"There's no words to explain how nervous and excited you get knowing that the whole world can be watching," Osterman. "I think using those emotions and figuring out how to get all our butterflies lined up and going in the right direction, so that way we were all moving together, was kind of my role outside of pitching."
We've heard her retire once before, but this time Osterman said she's gone for good—even from coaching. After her final time with Team USA on Sept. 27, she plans on returning to Austin, where she'll look to work for a nonprofit.
A gold and two silvers will have to do for one of the most decorated athletes in U.S. softball history.
"To be able to say you're a three-time Olympic medalist is a pretty special deal, right?" Osterman. "I played for a long time. But those are the pinnacle, in my mind, and kind of what elicits the dream to keep playing."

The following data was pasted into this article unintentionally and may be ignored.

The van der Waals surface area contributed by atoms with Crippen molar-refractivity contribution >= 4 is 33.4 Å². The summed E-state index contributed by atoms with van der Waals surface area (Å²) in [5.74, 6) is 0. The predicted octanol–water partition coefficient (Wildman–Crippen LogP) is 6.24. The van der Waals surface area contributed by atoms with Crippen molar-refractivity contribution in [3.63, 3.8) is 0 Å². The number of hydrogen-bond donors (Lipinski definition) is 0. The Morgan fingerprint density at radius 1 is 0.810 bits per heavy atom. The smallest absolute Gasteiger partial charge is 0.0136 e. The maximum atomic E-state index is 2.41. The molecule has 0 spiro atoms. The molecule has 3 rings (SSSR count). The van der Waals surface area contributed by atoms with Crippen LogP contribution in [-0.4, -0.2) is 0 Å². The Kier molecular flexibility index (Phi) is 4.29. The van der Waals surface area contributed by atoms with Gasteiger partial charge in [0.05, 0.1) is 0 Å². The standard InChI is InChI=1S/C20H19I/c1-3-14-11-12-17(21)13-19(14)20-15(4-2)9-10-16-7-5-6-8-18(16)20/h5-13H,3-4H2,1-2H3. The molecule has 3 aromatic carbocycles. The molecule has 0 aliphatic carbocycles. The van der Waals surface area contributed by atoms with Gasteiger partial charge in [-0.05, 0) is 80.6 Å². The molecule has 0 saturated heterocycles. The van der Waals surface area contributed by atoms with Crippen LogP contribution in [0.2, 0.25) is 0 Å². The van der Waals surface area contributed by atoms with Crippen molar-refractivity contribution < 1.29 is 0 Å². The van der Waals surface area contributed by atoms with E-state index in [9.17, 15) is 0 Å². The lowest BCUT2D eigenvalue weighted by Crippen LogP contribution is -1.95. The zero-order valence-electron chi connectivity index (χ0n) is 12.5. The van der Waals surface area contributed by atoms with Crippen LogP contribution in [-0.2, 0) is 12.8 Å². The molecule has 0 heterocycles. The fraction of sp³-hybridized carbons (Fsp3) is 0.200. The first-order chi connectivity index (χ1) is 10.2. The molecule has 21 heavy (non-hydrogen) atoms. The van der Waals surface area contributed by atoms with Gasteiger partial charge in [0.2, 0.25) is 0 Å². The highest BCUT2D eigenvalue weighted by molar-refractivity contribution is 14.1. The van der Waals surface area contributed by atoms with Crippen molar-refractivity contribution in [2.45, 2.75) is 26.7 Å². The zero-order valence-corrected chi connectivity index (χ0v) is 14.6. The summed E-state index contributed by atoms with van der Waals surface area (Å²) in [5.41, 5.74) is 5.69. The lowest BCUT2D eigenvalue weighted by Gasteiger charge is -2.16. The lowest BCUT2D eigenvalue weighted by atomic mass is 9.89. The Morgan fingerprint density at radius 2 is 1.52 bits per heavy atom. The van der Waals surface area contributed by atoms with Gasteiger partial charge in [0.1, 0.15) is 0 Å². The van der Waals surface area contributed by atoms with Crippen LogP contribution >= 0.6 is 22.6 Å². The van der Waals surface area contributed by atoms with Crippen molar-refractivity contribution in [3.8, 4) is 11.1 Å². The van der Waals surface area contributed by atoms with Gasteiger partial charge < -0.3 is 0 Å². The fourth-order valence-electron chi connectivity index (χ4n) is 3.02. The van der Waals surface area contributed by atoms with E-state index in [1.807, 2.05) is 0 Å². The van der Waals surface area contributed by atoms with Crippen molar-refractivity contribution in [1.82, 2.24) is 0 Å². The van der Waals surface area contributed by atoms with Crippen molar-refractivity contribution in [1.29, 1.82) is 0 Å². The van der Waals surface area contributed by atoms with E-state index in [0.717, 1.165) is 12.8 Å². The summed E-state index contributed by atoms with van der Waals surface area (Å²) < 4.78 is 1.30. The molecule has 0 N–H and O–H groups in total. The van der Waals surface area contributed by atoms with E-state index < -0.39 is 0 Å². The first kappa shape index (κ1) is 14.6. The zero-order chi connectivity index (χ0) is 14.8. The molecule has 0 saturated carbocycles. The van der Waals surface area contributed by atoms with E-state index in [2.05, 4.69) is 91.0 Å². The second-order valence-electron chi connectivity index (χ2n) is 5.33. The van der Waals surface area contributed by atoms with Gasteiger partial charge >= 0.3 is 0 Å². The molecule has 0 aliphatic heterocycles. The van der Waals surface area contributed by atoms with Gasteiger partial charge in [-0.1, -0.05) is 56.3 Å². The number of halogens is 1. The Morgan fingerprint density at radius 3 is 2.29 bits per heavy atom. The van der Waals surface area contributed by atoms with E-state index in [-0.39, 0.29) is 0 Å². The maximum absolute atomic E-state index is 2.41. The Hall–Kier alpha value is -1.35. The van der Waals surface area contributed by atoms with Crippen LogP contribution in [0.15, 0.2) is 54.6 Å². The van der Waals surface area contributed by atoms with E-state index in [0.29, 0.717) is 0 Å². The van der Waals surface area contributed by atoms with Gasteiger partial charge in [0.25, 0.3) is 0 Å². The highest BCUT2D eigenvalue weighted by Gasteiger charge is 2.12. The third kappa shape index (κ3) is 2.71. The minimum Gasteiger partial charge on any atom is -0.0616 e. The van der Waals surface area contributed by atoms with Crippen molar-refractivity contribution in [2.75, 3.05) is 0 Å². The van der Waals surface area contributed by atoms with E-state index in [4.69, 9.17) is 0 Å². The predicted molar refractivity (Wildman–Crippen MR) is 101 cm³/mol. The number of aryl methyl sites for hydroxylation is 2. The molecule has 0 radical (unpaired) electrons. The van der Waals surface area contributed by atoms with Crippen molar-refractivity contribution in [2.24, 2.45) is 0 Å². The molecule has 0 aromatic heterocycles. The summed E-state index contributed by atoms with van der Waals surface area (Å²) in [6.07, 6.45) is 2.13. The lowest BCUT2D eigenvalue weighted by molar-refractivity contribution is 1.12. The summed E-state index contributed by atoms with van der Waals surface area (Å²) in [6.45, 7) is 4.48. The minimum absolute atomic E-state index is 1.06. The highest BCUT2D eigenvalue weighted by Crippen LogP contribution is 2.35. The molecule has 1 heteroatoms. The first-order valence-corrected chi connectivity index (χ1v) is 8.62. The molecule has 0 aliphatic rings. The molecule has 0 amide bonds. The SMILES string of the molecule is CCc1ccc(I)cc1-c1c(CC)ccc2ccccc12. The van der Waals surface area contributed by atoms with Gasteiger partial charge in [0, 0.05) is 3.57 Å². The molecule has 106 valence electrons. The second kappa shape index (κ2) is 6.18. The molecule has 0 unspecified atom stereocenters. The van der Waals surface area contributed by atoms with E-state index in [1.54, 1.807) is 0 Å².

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Hospitals are facing a "significant" increase in admissions of pregnant women due to COVID-19 complications, Austin-Travis County health officials say, revealing what could be a long-term side effect of the virus.
Austin-Travis County Health Authority Dr. Desmar Walkes met with three maternal medicine specialists on Monday morning to warn of yet another COVID-19 Delta variant concern: severe cases of the disease affecting unvaccinated mothers-to-be.
The doctors said unvaccinated pregnant women face an increased risk of preterm births, long-term effects, preeclampsia, ICU stays, stillbirths, being put on life support and even death if they are unvaccinated.
"We are really concerned that we are not getting that population of folks to hear this message of the safety of vaccines, so today we're assembled, one and all to say, wear a mask and please get vaccinated," Walkes said. "Vaccinations are the way to prevent severe disease and hospitalizations and death."